I had the opportunity to write an article for MediaPost yesterday titled: “Is the Promise of Social Media Enough? What About ROI?“ The premise for the article is that social media is clearly changing how businesses can do business, but is this promise of change enough for companies to really adopt social technologies? Should we just disregard ROI all together and just say that “companies must be social?” There are some awesome comments on the site which I highly recommend that you check out. I would love to hear your thoughts and comments on the article as it is clearly a hot topic (evidenced by the amount of discussion on the MediaPost site). Here’s a snippet to entice you:
“I’m sitting at the 140 Conference in L.A. and have just finished listening to the CMO of Kodak and the VP of marketing for Virgin America talk about the value of their Twitter and social media usage. Both executives clearly understand the value of social media and connecting with their customers and fans. Kodak’s Jeffrey Hayzlett explained how Kodak was able to name its new product based on suggestions from Twitter. Virgin America’s Porter Gale shared several stories of how her company’s social media usage helped retain existing customers.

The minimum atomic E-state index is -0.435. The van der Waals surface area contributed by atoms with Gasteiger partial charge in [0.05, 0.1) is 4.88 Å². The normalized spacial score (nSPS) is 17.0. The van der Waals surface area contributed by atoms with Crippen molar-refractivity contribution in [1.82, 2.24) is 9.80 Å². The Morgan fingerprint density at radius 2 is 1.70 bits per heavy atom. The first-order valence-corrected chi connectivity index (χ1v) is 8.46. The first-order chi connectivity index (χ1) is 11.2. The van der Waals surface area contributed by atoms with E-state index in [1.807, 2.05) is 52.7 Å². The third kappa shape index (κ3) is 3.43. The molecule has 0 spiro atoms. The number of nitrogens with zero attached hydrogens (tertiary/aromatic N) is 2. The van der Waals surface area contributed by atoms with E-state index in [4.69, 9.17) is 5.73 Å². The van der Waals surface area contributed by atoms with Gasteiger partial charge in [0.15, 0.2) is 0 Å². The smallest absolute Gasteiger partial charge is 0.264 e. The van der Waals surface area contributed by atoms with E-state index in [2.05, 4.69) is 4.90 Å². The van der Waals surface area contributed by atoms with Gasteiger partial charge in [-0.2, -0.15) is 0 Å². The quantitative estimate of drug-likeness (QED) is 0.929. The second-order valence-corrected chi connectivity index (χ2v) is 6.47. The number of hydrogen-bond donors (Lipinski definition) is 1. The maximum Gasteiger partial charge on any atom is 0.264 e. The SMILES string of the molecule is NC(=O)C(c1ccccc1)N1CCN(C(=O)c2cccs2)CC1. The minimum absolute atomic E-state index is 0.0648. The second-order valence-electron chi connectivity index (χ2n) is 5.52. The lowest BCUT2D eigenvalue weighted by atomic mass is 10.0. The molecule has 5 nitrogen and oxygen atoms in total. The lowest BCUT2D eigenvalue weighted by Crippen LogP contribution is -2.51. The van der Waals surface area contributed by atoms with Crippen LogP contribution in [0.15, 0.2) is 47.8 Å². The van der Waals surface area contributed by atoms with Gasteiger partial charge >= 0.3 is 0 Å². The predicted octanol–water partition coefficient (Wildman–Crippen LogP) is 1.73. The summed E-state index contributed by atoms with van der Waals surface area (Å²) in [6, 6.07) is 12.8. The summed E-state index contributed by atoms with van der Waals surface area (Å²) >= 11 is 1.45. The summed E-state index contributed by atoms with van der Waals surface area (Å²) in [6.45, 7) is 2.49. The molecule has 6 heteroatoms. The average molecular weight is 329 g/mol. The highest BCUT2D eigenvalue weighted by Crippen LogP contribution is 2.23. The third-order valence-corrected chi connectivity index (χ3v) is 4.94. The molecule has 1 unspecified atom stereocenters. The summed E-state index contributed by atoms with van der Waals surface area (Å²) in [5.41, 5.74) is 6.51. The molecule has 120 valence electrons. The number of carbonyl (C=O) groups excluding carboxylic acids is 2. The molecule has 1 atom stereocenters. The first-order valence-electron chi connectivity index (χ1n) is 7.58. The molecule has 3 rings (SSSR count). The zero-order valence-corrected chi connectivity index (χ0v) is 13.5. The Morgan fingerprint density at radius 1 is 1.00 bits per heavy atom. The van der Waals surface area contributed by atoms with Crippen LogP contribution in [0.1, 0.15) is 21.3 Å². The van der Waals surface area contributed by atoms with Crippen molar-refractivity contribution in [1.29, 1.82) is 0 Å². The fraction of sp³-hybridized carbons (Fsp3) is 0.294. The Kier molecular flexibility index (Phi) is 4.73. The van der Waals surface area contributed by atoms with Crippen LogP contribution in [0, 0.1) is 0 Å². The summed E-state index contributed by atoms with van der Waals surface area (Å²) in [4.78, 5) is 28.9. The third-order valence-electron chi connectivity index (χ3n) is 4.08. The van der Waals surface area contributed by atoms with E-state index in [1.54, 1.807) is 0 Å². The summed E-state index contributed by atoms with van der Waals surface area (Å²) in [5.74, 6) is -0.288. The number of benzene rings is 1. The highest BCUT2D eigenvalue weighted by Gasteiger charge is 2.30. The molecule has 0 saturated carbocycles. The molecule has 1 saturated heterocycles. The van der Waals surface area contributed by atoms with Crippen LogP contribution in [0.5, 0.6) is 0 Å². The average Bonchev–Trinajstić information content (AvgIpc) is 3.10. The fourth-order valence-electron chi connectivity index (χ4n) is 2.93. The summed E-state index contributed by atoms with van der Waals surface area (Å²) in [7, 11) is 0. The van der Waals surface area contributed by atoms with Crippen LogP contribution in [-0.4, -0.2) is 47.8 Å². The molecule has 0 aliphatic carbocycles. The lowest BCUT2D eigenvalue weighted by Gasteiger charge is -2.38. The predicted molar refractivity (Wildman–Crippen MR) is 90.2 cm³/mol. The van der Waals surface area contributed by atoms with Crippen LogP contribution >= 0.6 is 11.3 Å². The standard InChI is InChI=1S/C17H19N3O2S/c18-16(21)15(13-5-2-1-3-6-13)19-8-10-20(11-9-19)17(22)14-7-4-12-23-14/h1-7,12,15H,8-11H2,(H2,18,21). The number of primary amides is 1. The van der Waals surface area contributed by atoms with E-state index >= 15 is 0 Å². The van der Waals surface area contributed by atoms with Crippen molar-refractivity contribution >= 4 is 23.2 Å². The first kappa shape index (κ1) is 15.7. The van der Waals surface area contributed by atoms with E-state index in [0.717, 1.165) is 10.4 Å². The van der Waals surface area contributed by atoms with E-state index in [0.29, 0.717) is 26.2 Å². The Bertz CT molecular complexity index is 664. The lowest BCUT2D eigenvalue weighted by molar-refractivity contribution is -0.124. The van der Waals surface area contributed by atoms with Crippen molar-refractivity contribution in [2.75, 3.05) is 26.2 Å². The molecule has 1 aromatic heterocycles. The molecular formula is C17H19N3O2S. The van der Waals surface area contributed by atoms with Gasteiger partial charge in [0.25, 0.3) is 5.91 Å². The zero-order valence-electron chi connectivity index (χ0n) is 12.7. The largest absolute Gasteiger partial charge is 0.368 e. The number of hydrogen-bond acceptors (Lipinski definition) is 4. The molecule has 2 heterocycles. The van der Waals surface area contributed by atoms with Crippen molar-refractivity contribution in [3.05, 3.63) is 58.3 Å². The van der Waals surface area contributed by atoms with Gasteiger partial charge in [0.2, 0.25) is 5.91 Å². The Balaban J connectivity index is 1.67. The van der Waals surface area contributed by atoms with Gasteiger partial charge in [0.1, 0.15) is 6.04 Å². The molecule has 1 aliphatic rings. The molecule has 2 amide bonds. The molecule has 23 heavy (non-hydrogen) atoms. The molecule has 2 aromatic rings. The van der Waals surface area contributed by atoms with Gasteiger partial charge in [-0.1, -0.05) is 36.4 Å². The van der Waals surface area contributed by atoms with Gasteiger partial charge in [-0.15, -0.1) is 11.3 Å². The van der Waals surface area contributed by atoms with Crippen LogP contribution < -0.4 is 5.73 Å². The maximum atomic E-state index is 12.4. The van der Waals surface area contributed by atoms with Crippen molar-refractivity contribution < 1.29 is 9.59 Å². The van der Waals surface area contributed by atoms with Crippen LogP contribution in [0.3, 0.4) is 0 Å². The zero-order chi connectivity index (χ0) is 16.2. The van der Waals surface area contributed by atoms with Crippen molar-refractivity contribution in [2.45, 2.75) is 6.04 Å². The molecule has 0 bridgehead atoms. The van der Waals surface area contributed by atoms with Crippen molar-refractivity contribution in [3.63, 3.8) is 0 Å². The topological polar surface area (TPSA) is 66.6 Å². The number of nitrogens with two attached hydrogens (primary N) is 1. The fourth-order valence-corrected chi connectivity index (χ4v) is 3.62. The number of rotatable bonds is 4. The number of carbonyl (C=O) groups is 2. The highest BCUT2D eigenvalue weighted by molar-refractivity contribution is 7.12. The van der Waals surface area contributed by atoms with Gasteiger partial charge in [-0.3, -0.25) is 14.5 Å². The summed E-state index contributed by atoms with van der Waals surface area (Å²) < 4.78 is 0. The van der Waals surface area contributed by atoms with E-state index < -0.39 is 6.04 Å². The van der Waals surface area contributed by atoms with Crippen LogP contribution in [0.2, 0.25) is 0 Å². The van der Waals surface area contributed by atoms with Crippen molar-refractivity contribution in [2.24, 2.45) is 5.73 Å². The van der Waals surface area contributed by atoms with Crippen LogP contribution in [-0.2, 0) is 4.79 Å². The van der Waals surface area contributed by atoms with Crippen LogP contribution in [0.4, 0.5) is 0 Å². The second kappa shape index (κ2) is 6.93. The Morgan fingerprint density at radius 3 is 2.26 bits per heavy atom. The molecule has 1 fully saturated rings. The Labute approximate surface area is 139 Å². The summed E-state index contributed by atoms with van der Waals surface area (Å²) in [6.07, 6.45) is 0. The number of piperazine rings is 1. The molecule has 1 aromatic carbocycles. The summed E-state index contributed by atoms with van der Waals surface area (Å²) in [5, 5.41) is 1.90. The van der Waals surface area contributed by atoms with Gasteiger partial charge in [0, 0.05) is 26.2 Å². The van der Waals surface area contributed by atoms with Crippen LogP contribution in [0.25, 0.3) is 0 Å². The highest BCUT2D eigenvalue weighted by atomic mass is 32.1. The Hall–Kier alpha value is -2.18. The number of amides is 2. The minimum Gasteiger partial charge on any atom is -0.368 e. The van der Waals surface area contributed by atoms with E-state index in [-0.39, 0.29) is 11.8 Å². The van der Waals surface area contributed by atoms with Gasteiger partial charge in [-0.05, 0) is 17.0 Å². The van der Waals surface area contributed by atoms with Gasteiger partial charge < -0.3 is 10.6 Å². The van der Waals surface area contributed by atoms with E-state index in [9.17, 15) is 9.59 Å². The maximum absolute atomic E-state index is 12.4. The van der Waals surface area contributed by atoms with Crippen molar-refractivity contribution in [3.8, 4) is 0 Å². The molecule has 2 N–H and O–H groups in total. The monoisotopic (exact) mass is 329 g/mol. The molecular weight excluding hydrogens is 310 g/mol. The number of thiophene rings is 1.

There’s something missing, though: ROI. Let’s start off by defining exactly what ROI is: gain from investment minus cost of investment, then divided by cost of investment. ROI is a financial metric, which means it deals with the amount of money that is invested vs. the amount of money that is returned, in dollars.”
Please visit MediaPost to check out the rest of the article and leave a comment there along with the other smart folks! Very special thanks to David Berkowitz for introducing media to Phyllis from MediaPost!